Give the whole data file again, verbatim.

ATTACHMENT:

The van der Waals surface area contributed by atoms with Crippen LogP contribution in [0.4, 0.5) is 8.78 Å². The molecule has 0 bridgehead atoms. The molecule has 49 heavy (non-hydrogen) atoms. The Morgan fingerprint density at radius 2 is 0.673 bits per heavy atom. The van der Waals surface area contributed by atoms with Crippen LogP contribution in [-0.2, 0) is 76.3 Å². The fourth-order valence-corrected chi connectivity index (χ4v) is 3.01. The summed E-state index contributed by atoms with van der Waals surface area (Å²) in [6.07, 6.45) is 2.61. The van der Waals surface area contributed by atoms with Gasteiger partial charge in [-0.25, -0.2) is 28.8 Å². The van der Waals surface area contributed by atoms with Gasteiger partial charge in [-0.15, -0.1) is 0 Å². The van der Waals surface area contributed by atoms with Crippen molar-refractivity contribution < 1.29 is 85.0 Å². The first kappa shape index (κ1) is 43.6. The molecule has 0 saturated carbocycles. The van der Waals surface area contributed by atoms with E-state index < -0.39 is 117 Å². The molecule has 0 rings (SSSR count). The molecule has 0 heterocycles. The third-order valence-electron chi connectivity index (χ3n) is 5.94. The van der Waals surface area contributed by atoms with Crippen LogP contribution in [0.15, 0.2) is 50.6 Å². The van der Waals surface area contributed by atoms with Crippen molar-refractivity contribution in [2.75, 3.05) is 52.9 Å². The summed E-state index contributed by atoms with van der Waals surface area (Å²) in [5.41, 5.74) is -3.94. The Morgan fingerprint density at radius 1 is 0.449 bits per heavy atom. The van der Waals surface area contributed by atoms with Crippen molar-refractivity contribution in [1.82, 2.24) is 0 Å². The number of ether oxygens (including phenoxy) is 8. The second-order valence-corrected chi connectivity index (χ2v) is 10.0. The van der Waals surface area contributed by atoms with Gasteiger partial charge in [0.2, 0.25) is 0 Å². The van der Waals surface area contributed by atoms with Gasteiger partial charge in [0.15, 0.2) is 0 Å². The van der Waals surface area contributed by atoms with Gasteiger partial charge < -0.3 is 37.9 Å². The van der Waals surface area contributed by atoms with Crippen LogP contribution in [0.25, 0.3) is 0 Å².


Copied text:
The van der Waals surface area contributed by atoms with Crippen LogP contribution in [0.4, 0.5) is 8.78 Å². The molecule has 0 bridgehead atoms. The molecule has 49 heavy (non-hydrogen) atoms. The Morgan fingerprint density at radius 2 is 0.673 bits per heavy atom. The van der Waals surface area contributed by atoms with Crippen LogP contribution in [-0.2, 0) is 76.3 Å². The fourth-order valence-corrected chi connectivity index (χ4v) is 3.01. The summed E-state index contributed by atoms with van der Waals surface area (Å²) in [6.07, 6.45) is 2.61. The van der Waals surface area contributed by atoms with Gasteiger partial charge in [-0.25, -0.2) is 28.8 Å². The van der Waals surface area contributed by atoms with Gasteiger partial charge in [-0.15, -0.1) is 0 Å². The van der Waals surface area contributed by atoms with Crippen molar-refractivity contribution < 1.29 is 85.0 Å². The first kappa shape index (κ1) is 43.6. The molecule has 0 saturated carbocycles. The van der Waals surface area contributed by atoms with E-state index < -0.39 is 117 Å². The molecule has 0 rings (SSSR count). The molecule has 0 heterocycles. The third-order valence-electron chi connectivity index (χ3n) is 5.94. The van der Waals surface area contributed by atoms with Crippen LogP contribution in [0.15, 0.2) is 50.6 Å². The van der Waals surface area contributed by atoms with Crippen molar-refractivity contribution in [2.75, 3.05) is 52.9 Å². The summed E-state index contributed by atoms with van der Waals surface area (Å²) in [5.41, 5.74) is -3.94. The Morgan fingerprint density at radius 1 is 0.449 bits per heavy atom. The van der Waals surface area contributed by atoms with Crippen molar-refractivity contribution in [1.82, 2.24) is 0 Å². The number of ether oxygens (including phenoxy) is 8. The second-order valence-corrected chi connectivity index (χ2v) is 10.0. The van der Waals surface area contributed by atoms with Gasteiger partial charge in [0.2, 0.25) is 0 Å². The van der Waals surface area contributed by atoms with Gasteiger partial charge in [0.15, 0.2) is 0 Å². The van der Waals surface area contributed by atoms with Gasteiger partial charge < -0.3 is 37.9 Å². The van der Waals surface area contributed by atoms with Crippen LogP contribution in [0.25, 0.3) is 0 Å².